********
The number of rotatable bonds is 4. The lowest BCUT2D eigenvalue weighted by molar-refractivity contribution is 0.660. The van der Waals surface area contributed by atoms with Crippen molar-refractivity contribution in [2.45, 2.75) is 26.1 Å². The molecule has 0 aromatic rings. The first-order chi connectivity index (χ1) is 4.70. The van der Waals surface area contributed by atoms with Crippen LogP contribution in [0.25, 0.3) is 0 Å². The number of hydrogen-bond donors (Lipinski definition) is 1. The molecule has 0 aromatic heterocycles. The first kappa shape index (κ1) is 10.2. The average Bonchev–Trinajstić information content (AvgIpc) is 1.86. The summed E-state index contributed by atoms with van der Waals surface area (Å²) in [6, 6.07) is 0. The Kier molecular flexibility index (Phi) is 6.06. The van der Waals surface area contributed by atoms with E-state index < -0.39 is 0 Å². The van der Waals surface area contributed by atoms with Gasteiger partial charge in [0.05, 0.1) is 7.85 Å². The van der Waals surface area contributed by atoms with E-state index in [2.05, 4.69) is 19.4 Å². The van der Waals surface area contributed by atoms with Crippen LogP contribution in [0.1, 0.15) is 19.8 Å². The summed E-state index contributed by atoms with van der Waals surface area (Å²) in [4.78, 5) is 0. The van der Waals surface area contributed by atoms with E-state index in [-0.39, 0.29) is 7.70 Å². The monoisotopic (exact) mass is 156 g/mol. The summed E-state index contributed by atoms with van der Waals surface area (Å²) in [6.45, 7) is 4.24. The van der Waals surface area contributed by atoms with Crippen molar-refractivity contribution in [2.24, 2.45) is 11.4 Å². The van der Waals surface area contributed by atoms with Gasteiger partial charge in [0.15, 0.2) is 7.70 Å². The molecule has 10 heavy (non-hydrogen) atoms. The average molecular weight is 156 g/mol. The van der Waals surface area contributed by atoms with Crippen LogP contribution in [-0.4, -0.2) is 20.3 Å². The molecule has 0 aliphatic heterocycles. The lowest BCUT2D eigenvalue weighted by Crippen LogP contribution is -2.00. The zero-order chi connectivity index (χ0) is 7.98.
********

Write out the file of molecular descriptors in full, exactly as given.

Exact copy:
The number of rotatable bonds is 4. The lowest BCUT2D eigenvalue weighted by molar-refractivity contribution is 0.660. The van der Waals surface area contributed by atoms with Crippen molar-refractivity contribution in [2.45, 2.75) is 26.1 Å². The molecule has 0 aromatic rings. The first-order chi connectivity index (χ1) is 4.70. The van der Waals surface area contributed by atoms with Crippen LogP contribution in [0.25, 0.3) is 0 Å². The number of hydrogen-bond donors (Lipinski definition) is 1. The molecule has 0 aromatic heterocycles. The first kappa shape index (κ1) is 10.2. The average Bonchev–Trinajstić information content (AvgIpc) is 1.86. The summed E-state index contributed by atoms with van der Waals surface area (Å²) in [6, 6.07) is 0. The Kier molecular flexibility index (Phi) is 6.06. The van der Waals surface area contributed by atoms with E-state index < -0.39 is 0 Å². The van der Waals surface area contributed by atoms with Gasteiger partial charge in [0.05, 0.1) is 7.85 Å². The van der Waals surface area contributed by atoms with E-state index in [2.05, 4.69) is 19.4 Å². The van der Waals surface area contributed by atoms with Crippen LogP contribution in [0.1, 0.15) is 19.8 Å². The summed E-state index contributed by atoms with van der Waals surface area (Å²) in [4.78, 5) is 0. The van der Waals surface area contributed by atoms with E-state index in [-0.39, 0.29) is 7.70 Å². The monoisotopic (exact) mass is 156 g/mol. The summed E-state index contributed by atoms with van der Waals surface area (Å²) in [6.45, 7) is 4.24. The van der Waals surface area contributed by atoms with Crippen molar-refractivity contribution in [2.24, 2.45) is 11.4 Å². The van der Waals surface area contributed by atoms with Gasteiger partial charge in [0.15, 0.2) is 7.70 Å². The molecule has 10 heavy (non-hydrogen) atoms. The average molecular weight is 156 g/mol. The van der Waals surface area contributed by atoms with Crippen LogP contribution in [-0.4, -0.2) is 20.3 Å². The molecule has 0 aliphatic heterocycles. The lowest BCUT2D eigenvalue weighted by Crippen LogP contribution is -2.00. The zero-order chi connectivity index (χ0) is 7.98.